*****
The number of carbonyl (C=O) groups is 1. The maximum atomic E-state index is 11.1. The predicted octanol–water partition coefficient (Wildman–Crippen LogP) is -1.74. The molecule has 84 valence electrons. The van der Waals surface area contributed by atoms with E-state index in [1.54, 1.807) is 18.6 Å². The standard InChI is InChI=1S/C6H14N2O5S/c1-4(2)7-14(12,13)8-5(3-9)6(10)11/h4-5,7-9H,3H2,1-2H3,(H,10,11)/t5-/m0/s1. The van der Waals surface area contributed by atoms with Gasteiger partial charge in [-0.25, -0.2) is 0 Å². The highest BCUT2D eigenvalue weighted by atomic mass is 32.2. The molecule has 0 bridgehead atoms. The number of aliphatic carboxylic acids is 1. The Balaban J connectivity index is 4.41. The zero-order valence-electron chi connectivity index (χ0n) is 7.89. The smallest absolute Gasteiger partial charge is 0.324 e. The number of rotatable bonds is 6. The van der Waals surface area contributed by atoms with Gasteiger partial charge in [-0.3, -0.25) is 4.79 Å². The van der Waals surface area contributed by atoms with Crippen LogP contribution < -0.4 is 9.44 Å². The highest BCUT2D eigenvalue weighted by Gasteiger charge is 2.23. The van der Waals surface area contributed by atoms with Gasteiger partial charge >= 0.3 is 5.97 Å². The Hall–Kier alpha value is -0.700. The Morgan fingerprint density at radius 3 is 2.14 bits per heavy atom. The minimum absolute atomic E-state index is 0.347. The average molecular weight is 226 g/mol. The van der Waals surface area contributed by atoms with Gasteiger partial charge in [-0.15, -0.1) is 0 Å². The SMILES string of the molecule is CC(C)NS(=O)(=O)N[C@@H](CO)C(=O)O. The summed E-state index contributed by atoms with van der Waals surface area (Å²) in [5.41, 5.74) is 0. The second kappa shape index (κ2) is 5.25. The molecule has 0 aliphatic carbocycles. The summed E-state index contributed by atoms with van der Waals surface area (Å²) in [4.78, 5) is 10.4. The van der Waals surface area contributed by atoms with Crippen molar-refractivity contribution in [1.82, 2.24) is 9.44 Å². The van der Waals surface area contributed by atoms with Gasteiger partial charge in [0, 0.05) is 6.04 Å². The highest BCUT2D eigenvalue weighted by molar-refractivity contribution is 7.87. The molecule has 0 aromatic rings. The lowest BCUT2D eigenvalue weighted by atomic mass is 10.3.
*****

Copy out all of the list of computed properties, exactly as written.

The number of carbonyl (C=O) groups is 1. The maximum atomic E-state index is 11.1. The predicted octanol–water partition coefficient (Wildman–Crippen LogP) is -1.74. The molecule has 84 valence electrons. The van der Waals surface area contributed by atoms with E-state index in [1.54, 1.807) is 18.6 Å². The standard InChI is InChI=1S/C6H14N2O5S/c1-4(2)7-14(12,13)8-5(3-9)6(10)11/h4-5,7-9H,3H2,1-2H3,(H,10,11)/t5-/m0/s1. The van der Waals surface area contributed by atoms with Gasteiger partial charge in [-0.25, -0.2) is 0 Å². The highest BCUT2D eigenvalue weighted by atomic mass is 32.2. The molecule has 0 bridgehead atoms. The number of aliphatic carboxylic acids is 1. The Balaban J connectivity index is 4.41. The zero-order valence-electron chi connectivity index (χ0n) is 7.89. The smallest absolute Gasteiger partial charge is 0.324 e. The number of rotatable bonds is 6. The van der Waals surface area contributed by atoms with Gasteiger partial charge in [-0.3, -0.25) is 4.79 Å². The van der Waals surface area contributed by atoms with Crippen LogP contribution < -0.4 is 9.44 Å². The highest BCUT2D eigenvalue weighted by Gasteiger charge is 2.23. The van der Waals surface area contributed by atoms with Gasteiger partial charge >= 0.3 is 5.97 Å². The Hall–Kier alpha value is -0.700. The Morgan fingerprint density at radius 3 is 2.14 bits per heavy atom. The minimum absolute atomic E-state index is 0.347. The average molecular weight is 226 g/mol. The van der Waals surface area contributed by atoms with Gasteiger partial charge in [-0.15, -0.1) is 0 Å². The SMILES string of the molecule is CC(C)NS(=O)(=O)N[C@@H](CO)C(=O)O. The summed E-state index contributed by atoms with van der Waals surface area (Å²) in [5.41, 5.74) is 0. The second kappa shape index (κ2) is 5.25. The molecule has 0 aliphatic carbocycles. The summed E-state index contributed by atoms with van der Waals surface area (Å²) in [4.78, 5) is 10.4. The van der Waals surface area contributed by atoms with Crippen molar-refractivity contribution in [1.82, 2.24) is 9.44 Å². The van der Waals surface area contributed by atoms with Gasteiger partial charge in [0, 0.05) is 6.04 Å². The highest BCUT2D eigenvalue weighted by molar-refractivity contribution is 7.87. The molecule has 0 aromatic rings. The lowest BCUT2D eigenvalue weighted by atomic mass is 10.3.